6 Dialogue Outside Politics: Uruguay as Problem in the Twenty-first Century
Via consideration of published scholarship and archival materials, Gregory (Univ. of New South Wales, Australia) examines the evolution of intellectuals’ engagement in political life and public debate over an eventful half century in Uruguay. This chronologically organized account begins with the debates from the late 1950s through the early 1970s in which the Frente Amplio was established as a new political movement. The second half of the book examines the military dictatorship, the transition to democracy, and the shift toward an increasingly electorally successful Frente Amplio, culminating the Tabaré Vázquez’s victory in the 2004 presidential election. Gregory’s ambitious attempt to synthesize five decades of debate, literary criticism, political mobilization, and political reorganization in 159 pages makes this book more accessible to readers already familiar with Uruguayan politics. Gregory’s monograph is best suited for graduate students and faculty interested in the interpretation of political texts.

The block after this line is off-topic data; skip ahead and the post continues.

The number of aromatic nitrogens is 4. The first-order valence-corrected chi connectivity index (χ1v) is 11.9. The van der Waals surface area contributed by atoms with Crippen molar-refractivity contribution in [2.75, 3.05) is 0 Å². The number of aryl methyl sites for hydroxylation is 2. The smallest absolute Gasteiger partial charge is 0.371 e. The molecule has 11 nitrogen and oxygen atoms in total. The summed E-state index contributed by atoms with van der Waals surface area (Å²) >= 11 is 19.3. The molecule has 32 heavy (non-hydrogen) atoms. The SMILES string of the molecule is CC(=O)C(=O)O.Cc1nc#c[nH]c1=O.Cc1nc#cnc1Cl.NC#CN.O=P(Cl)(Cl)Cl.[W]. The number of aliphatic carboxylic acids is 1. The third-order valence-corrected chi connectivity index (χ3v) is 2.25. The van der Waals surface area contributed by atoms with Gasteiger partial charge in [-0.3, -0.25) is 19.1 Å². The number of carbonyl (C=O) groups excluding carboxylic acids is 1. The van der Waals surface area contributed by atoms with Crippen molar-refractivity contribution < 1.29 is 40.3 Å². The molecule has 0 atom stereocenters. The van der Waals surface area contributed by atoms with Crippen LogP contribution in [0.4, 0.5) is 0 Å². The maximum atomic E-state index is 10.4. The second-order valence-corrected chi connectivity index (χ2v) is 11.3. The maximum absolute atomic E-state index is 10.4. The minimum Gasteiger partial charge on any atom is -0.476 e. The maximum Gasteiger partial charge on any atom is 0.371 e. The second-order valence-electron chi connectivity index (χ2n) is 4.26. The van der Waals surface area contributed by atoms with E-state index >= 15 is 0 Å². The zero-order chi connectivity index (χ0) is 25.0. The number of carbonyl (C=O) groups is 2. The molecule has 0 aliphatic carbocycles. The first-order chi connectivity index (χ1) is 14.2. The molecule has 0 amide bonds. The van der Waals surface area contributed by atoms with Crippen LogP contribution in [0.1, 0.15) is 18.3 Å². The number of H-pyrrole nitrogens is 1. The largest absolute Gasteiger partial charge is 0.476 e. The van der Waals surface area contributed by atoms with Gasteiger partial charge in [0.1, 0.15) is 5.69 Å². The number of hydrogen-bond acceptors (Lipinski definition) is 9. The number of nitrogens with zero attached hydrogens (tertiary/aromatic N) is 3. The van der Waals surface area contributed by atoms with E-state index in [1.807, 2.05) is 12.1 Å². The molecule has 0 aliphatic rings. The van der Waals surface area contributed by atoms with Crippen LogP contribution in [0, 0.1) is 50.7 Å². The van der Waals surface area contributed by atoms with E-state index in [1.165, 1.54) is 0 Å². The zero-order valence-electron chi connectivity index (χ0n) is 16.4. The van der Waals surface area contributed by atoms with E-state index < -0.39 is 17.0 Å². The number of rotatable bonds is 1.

Gregory considers the half-century that began with the election of the National Party – the first change of ruling party in 90 years – and the victory of the Frente Amplio government – the first by a center-left party since the South American country gained independence from Spain. His main argument is that during the 1960s, Uruguayan intellectuals helped a fragmented left unify and broaden its constituency with a new kind of politics built on consensus and dialogue in an increasingly polarized society. Alas, the effort foundered on the same widening social and political rifts that led to the 1973 coup and 12 years of dictatorship, he says, and relations between intellectuals and politics after the return of democracy has taken two paths.
Reference & Research Book News
Stephen Gregory’s book examines intellectual discourse and practice
in the politics of the demise and rebirth of Uruguay’s
democracy from the late 1950s until the beginning of the twenty-first
century and, as the title indicates, particularly the role
of intellectuals on the left of the ideological spectrum.
Bulletin of Latin American Research